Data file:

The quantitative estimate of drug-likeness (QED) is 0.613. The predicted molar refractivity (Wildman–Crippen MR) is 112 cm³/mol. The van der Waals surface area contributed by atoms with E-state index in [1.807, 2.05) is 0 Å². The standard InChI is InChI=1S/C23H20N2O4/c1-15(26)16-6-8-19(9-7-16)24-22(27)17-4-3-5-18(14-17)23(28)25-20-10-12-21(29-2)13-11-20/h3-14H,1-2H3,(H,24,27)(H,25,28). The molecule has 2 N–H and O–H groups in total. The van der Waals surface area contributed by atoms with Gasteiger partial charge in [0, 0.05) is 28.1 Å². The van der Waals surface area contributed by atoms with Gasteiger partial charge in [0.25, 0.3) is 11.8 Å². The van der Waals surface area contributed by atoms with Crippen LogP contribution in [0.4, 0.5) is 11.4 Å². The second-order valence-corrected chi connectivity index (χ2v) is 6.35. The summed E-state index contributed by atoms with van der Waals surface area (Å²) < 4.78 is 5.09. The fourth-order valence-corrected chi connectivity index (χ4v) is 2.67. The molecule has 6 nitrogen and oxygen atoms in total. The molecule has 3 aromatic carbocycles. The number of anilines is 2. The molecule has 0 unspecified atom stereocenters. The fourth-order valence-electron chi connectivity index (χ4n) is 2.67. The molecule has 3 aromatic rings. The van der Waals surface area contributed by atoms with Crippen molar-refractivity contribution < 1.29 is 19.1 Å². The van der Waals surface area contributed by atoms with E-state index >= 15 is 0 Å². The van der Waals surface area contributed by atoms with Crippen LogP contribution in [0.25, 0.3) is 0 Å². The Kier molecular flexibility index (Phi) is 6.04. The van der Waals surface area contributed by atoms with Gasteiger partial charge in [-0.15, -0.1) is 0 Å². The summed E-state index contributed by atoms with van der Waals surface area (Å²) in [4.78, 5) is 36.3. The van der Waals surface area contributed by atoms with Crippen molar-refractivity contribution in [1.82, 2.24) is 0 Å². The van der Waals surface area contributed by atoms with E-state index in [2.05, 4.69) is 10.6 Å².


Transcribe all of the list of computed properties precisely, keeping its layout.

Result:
The quantitative estimate of drug-likeness (QED) is 0.613. The predicted molar refractivity (Wildman–Crippen MR) is 112 cm³/mol. The van der Waals surface area contributed by atoms with E-state index in [1.807, 2.05) is 0 Å². The standard InChI is InChI=1S/C23H20N2O4/c1-15(26)16-6-8-19(9-7-16)24-22(27)17-4-3-5-18(14-17)23(28)25-20-10-12-21(29-2)13-11-20/h3-14H,1-2H3,(H,24,27)(H,25,28). The molecule has 2 N–H and O–H groups in total. The van der Waals surface area contributed by atoms with Gasteiger partial charge in [0, 0.05) is 28.1 Å². The van der Waals surface area contributed by atoms with Gasteiger partial charge in [0.25, 0.3) is 11.8 Å². The van der Waals surface area contributed by atoms with Crippen LogP contribution in [0.4, 0.5) is 11.4 Å². The second-order valence-corrected chi connectivity index (χ2v) is 6.35. The summed E-state index contributed by atoms with van der Waals surface area (Å²) < 4.78 is 5.09. The fourth-order valence-corrected chi connectivity index (χ4v) is 2.67. The molecule has 6 nitrogen and oxygen atoms in total. The molecule has 3 aromatic carbocycles. The number of anilines is 2. The molecule has 0 unspecified atom stereocenters. The fourth-order valence-electron chi connectivity index (χ4n) is 2.67. The molecule has 3 aromatic rings. The van der Waals surface area contributed by atoms with Crippen molar-refractivity contribution < 1.29 is 19.1 Å². The van der Waals surface area contributed by atoms with E-state index >= 15 is 0 Å². The van der Waals surface area contributed by atoms with Crippen LogP contribution in [0.25, 0.3) is 0 Å². The Kier molecular flexibility index (Phi) is 6.04. The van der Waals surface area contributed by atoms with Gasteiger partial charge in [-0.15, -0.1) is 0 Å². The summed E-state index contributed by atoms with van der Waals surface area (Å²) in [4.78, 5) is 36.3. The van der Waals surface area contributed by atoms with Crippen molar-refractivity contribution in [1.82, 2.24) is 0 Å². The van der Waals surface area contributed by atoms with E-state index in [2.05, 4.69) is 10.6 Å².